(By Andy Bloom) When Rush Limbaugh died, you didn’t need psychic powers to know what was coming next. Within minutes of the announcement of Limbaugh’s passing, hateful and ruthless creatures slid from under the rocks.
They began to post the nastiest and vilest invectives they could on the 21st century’s bathroom walls, Twitter, and Facebook. It also didn’t take clairvoyance to reason that radio personalities would be among those taking mean-spirited shots at Rush. Therefore, it came as no shock when Friday morning’s Radio Ink ran a story about WAPL/Appleton, Wisconsin morning personality Len Nelson’s suspension for making vile comments about Limbaugh’s death on his personal social media pages.
Although WAPL is a Rock station, listeners quickly picked up on Nelson’s comments and reposted his words along with the station’s phone number. Management suspended Nelson immediately. Ironically, Nelson did something that Limbaugh rarely, if ever, did. Nelson apologized.
The Radio Ink story ended with management pondering Nelson’s future and the publication asking: “Should Len Nelson be fired?”
I don’t know Len Nelson, and before Friday’s story, I had never heard of him. My first impression is not favorable. I might call him one of the names Howard Eskin (WIP/Philadelphia) frequently labels callers he disagrees with; “dope, nitwit or moron.” Those might be the kindest words I could say about Nelson.
It’s disquieting to me that people in communications, whether “wacky” morning show DJs, controversial personalities doing Sports and Talk, or journalists, would ever want someone punished for making a regrettable comment or voicing an opinion, even an offensive one.
I am against punishing thought and censorship in almost every case, with limited exceptions (such as screaming fire in a crowded theater, illegal acts, etc.). Most people likely to read this column should be as well. Free thought and expression are at the root of what makes this a great country.
Consider: We ask personalities to entertain for 15, 20, to 25 hours per week. Then we ask them to produce enticing content for digital platforms and perhaps additional tasks. From time to time, something unfortunate gets said. It’s become too common and acceptable to use such statements to end a career.
I have a good deal of experience in such matters. In addition to overseeing WPHT-AM/Philadelphia, as Rush endured the Sandra Fluke controversy, I was part of the crew that helped introduce Howard Stern to Philadelphia in 1986. We performed encore presentations in Washington, D.C. (1988) and Los Angeles (1991). Long before the term “cancel culture” was popular, we understood what it was like to have many calling for the demise of a personality with whom they disliked and the advertiser resistance that came with the territory.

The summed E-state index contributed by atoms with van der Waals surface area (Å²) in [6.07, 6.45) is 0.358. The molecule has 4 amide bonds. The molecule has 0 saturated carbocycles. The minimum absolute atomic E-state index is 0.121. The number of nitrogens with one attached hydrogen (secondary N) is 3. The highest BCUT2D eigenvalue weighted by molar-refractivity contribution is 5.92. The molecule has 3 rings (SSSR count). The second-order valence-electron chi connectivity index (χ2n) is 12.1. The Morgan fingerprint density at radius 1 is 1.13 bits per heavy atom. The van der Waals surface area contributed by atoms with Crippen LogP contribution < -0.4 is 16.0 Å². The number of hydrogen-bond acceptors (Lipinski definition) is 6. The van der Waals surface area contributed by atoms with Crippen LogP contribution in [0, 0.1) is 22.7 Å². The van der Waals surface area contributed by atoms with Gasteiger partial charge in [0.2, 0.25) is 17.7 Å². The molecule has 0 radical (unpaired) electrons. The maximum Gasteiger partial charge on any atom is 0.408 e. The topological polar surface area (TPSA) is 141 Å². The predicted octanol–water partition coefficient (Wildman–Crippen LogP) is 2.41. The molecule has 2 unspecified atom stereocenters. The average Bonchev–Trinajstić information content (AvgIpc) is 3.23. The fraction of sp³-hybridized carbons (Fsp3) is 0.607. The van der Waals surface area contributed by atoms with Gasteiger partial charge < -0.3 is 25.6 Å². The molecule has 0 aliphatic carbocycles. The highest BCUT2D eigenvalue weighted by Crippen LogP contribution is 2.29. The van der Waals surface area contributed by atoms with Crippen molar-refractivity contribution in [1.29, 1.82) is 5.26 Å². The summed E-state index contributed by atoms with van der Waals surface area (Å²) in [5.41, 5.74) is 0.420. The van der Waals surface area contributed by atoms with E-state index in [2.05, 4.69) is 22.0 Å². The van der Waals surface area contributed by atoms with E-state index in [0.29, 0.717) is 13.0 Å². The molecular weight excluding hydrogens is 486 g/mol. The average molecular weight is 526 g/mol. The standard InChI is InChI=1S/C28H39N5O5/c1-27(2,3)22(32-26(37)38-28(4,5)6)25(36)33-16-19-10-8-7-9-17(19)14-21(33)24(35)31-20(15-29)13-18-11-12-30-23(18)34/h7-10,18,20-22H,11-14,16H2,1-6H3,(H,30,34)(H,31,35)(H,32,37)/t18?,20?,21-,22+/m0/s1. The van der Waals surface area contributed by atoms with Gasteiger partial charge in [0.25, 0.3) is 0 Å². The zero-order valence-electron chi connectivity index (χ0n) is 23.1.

If I were Len’s boss, he’d get an earful for this incident and the lack of respect for a fellow broadcaster who reached the pinnacle of success and just succumbed to cancer. But I would not fire Len. I’ve never suspended or fired anybody over one statement.
While I can’t speak for Rush, I’ll venture a guess that nobody would be more emphatic than him about NOT firing a person for negative opinions about his show. Rush wanted to “beat opponents in the arena of ideas,” not by having them removed from public discourse.
What then, is the price for making offensive statements? The market is the best answer. If a personality regularly says things beyond the pale, the audience will leave, and the problem will take care of itself. If the show maintains a large audience, management should defend its right to take unpopular stances occasionally and focus on sales.
Allow Len Nelson to go back on the air and continue to say what he believes. Perhaps, he’ll have more common sense in the future? And if I may offer one more piece of advice directly to Len, “It’s time for a new publicity shot. This time leave the accordion at home.”
Andy Bloom is president of Andy Bloom Communications. He specializes in media training and political communications. He is regarded as one of the leading radio programmers in the country. Andy served as communications director for Rep. Michael R. Turner, R-Ohio. For more information, his email is [email protected]